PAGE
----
Strong crude oil prices this year have attracted investors back to energy stocks. Although oil prices have corrected a bit over the last couple of months, they are still well above $80 per barrel. Energy companies may enjoy the benefits of high oil prices in the coming months as well.
Both Energy Transfer and Enterprise Products Partners operate in the midstream segment of the energy value chain. Yet, the two differ significantly in terms of their growth approaches. While Enterprise Products Partners maintains a very conservative stance, Energy Transfer adapts an aggressive growth strategy. This gets reflected in the difference in the use of debt for growth by the two companies.
Over the last 10 years, Energy Transfer’s total debt rose far more than that of Enterprise Products Partners. Moreover, its debt relative to its earnings before interest, taxes, depreciation, and amortization (EBITDA) was also historically higher than that of Enterprise Products Partners.
Kelcy Warren, Energy Transfer’s Executive Chairman, is believed to have an outsized focus on growth, even if it isn’t in the best interests of shareholders. The company often uses significant debt to fund its growth projects and acquisitions. While this isn’t a big concern when transport volumes and earnings are high, as is the case right now, a higher debt level becomes a key concern when energy markets aren’t as supportive, as happened in 2020.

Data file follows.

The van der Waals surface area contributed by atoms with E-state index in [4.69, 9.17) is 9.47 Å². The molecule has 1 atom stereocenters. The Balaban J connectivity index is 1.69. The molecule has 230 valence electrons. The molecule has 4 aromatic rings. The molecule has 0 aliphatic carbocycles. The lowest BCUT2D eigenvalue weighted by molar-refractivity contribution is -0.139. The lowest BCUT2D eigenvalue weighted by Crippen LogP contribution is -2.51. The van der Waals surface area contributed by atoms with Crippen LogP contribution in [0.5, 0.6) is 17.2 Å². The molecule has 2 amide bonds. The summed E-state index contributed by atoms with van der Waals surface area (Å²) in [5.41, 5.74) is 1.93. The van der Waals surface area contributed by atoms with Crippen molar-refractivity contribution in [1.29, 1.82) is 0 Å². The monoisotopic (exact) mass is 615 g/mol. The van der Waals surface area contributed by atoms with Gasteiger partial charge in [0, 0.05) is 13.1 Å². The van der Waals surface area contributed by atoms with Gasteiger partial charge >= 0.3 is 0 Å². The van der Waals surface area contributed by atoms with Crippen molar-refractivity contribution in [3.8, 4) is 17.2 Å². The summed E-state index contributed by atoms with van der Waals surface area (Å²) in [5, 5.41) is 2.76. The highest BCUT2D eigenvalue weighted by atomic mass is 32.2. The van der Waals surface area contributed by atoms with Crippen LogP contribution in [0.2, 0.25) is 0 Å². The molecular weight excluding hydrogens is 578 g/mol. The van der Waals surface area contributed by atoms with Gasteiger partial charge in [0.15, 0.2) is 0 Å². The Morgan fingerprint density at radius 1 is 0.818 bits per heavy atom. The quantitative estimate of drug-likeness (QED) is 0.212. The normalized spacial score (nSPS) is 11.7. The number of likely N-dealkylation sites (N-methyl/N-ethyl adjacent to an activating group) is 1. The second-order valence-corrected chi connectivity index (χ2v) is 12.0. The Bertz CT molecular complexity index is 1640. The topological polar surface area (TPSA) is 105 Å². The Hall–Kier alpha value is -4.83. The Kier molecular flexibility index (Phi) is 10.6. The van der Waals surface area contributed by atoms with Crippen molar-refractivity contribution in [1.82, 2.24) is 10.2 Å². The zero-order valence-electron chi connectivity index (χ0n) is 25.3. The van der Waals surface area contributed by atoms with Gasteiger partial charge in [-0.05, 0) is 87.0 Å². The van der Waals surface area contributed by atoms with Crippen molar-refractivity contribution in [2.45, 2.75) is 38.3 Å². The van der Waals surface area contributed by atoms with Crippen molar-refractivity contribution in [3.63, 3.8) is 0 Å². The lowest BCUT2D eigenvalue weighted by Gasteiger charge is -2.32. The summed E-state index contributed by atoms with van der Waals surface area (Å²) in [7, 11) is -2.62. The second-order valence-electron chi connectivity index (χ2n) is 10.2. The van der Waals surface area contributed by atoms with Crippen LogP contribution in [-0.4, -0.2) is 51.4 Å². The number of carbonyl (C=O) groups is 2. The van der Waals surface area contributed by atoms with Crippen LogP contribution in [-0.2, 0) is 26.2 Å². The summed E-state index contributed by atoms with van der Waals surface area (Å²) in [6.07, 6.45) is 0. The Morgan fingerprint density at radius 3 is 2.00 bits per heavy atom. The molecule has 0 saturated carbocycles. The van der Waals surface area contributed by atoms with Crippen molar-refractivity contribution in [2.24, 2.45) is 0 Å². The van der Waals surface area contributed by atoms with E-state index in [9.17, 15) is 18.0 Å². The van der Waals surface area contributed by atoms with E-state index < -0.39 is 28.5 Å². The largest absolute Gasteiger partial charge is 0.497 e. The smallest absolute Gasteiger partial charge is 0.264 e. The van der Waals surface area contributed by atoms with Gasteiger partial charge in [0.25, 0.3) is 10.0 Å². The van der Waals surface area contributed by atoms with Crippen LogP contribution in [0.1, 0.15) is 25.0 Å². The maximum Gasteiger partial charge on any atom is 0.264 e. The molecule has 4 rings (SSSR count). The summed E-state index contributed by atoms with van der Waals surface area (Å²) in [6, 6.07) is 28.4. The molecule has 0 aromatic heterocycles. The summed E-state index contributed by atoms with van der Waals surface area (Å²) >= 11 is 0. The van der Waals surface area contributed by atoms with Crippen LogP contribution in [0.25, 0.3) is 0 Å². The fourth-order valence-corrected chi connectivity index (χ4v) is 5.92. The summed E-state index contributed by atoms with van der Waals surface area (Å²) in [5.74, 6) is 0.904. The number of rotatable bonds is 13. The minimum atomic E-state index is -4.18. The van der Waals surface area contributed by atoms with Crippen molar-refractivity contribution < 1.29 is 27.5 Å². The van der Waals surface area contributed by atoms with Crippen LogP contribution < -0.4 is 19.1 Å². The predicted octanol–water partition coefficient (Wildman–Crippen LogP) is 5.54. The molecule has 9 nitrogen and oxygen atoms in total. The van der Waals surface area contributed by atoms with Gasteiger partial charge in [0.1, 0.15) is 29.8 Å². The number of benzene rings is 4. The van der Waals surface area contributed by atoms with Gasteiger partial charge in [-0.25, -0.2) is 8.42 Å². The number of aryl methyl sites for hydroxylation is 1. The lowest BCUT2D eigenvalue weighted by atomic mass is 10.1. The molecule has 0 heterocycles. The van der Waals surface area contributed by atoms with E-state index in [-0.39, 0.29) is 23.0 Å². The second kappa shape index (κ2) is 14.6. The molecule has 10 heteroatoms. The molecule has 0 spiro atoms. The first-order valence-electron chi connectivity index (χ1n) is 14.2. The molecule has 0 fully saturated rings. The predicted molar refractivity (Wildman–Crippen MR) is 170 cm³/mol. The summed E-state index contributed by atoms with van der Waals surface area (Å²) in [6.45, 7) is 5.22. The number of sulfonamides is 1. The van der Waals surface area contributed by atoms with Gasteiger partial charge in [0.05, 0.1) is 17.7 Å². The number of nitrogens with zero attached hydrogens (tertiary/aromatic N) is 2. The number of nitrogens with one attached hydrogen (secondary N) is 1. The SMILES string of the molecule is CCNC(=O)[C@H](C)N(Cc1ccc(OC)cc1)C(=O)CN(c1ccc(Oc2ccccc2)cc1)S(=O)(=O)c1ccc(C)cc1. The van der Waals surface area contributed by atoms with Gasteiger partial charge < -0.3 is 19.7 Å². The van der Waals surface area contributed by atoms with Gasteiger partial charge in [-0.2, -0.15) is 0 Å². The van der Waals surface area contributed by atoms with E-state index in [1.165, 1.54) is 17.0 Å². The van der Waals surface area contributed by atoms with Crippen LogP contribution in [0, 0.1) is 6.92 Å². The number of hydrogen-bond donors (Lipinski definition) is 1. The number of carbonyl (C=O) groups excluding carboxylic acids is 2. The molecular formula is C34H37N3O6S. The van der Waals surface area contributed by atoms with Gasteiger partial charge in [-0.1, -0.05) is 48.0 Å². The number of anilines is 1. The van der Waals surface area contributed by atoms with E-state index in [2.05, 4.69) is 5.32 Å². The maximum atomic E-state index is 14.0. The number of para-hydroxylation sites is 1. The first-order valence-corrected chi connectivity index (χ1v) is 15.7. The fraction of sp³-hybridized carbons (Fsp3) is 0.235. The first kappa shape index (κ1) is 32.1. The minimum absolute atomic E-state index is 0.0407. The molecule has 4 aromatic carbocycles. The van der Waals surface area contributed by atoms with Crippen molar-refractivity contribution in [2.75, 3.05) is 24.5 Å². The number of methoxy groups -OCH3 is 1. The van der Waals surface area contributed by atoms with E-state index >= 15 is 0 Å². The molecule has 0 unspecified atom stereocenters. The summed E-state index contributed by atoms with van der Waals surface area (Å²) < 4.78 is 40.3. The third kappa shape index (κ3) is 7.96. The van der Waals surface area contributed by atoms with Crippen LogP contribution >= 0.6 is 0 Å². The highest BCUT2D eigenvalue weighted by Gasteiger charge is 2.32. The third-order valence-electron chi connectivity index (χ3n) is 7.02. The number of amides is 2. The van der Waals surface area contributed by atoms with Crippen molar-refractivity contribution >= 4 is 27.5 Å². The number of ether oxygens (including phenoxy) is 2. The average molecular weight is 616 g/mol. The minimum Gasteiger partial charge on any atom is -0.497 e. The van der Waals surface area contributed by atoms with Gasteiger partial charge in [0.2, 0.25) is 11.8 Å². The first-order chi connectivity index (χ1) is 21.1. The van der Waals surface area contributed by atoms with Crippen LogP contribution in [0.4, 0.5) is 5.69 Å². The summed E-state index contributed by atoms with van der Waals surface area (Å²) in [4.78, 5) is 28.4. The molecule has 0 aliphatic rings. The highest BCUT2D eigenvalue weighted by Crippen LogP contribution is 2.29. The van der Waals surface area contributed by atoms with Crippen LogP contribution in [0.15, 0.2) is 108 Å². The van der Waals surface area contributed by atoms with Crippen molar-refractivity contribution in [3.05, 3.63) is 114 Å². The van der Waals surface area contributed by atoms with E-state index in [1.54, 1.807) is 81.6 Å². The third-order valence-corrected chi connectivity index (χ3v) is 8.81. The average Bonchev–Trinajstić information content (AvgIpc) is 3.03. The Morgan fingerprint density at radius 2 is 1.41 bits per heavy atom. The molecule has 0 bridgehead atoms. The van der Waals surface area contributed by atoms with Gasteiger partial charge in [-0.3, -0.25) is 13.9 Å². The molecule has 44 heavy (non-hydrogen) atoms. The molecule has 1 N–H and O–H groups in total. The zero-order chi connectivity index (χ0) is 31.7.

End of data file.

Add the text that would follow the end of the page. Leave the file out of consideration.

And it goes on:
Energy Transfer had to slash its distribution in 2020 when its earnings took a hit. Likewise, it resorted to a backdoor distribution cut through Energy Transfer Partners and Sunoco Logistics Partners merger in 2017 by retaining the lower per-unit distribution amount of Sunoco Logistics Partners — the smaller of the two entities. In comparison, Enterprise Products Partners managed to grow its per-unit distribution for 24 years in a row due to its financial discipline and ample distribution coverage.
Energy Transfer expects to spend $1.8 billion to $2.1 billion on growth projects in 2022, whereas Enterprise Products expects capital expenditures of $1.6 billion for the year.
Yet, there are several things to like about Energy Transfer‘s stock. To begin with, its aggressive growth focus allowed it to grow its earnings faster than Enterprise Products Partners.
Although the earnings have been far more volatile, the growth rate was higher for Energy Transfer.
In the latest quarter, Energy Transfer’s adjusted EBITDA rose 23% year over year to $3.23 billion. Enterprise Products Partners also grew its EBITDA by 20% to $2.4 billion.
Which energy stock is a better buy?
Although Enterprise Products Partners’ stock offers a slightly higher yield than Energy Transfer’s right now, the latter has already announced its intention to raise its distribution to the pre-pandemic level.
Based on the Enterprise-Value-to-EBITDA ratio, Energy Transfer’s stock looks attractive right now. Notably, Energy Transfer’s stock underperformed Enterprise Products Partners over the last three- and five-year time frames in terms of total returns. That likely indicates investors’ concerns about Energy Transfer’s aggressive growth strategy.
In all, although Energy Transfer has delivered higher earnings growth, its higher debt levels make it more susceptible to oil & gas market volatility. That also impacts its distribution payouts. To me, with a comparable distribution yield as well as a far more stable earnings profile, Enterprise Products Partners looks like the better buy right now.
Read More: Better Buy: Energy Transfer or Enterprise Products Partners?